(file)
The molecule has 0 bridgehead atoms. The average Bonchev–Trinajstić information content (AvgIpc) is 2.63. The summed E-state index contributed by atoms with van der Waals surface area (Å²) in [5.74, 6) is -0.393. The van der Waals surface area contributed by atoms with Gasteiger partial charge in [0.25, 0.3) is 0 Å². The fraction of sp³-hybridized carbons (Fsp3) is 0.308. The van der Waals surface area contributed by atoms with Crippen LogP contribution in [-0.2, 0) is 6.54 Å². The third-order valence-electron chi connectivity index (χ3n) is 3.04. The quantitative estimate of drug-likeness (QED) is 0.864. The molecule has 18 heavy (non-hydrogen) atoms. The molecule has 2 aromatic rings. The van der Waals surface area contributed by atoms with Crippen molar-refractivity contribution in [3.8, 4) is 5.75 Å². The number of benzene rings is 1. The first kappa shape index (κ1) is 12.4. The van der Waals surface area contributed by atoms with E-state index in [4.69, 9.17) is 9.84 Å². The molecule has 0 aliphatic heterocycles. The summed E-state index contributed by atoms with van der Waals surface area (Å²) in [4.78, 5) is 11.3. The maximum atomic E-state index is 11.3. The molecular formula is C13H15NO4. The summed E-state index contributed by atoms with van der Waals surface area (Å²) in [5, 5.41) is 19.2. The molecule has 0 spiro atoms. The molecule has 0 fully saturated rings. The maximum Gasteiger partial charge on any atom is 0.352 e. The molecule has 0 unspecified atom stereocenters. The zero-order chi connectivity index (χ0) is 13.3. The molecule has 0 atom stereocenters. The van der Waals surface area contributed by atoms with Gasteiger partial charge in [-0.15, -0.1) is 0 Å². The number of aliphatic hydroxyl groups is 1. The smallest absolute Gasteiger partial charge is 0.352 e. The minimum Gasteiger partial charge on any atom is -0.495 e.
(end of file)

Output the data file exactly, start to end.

The molecule has 0 bridgehead atoms. The average Bonchev–Trinajstić information content (AvgIpc) is 2.63. The summed E-state index contributed by atoms with van der Waals surface area (Å²) in [5.74, 6) is -0.393. The van der Waals surface area contributed by atoms with Gasteiger partial charge in [0.25, 0.3) is 0 Å². The fraction of sp³-hybridized carbons (Fsp3) is 0.308. The van der Waals surface area contributed by atoms with Crippen LogP contribution in [-0.2, 0) is 6.54 Å². The third-order valence-electron chi connectivity index (χ3n) is 3.04. The quantitative estimate of drug-likeness (QED) is 0.864. The molecule has 18 heavy (non-hydrogen) atoms. The molecule has 2 aromatic rings. The van der Waals surface area contributed by atoms with Crippen molar-refractivity contribution in [3.8, 4) is 5.75 Å². The number of benzene rings is 1. The first kappa shape index (κ1) is 12.4. The van der Waals surface area contributed by atoms with E-state index in [4.69, 9.17) is 9.84 Å². The molecule has 0 aliphatic heterocycles. The summed E-state index contributed by atoms with van der Waals surface area (Å²) in [4.78, 5) is 11.3. The maximum atomic E-state index is 11.3. The molecular formula is C13H15NO4. The summed E-state index contributed by atoms with van der Waals surface area (Å²) in [5, 5.41) is 19.2. The molecule has 0 spiro atoms. The molecule has 0 fully saturated rings. The maximum Gasteiger partial charge on any atom is 0.352 e. The molecule has 0 unspecified atom stereocenters. The zero-order chi connectivity index (χ0) is 13.3. The molecule has 0 atom stereocenters. The van der Waals surface area contributed by atoms with Gasteiger partial charge in [-0.15, -0.1) is 0 Å². The number of aliphatic hydroxyl groups is 1. The smallest absolute Gasteiger partial charge is 0.352 e. The minimum Gasteiger partial charge on any atom is -0.495 e.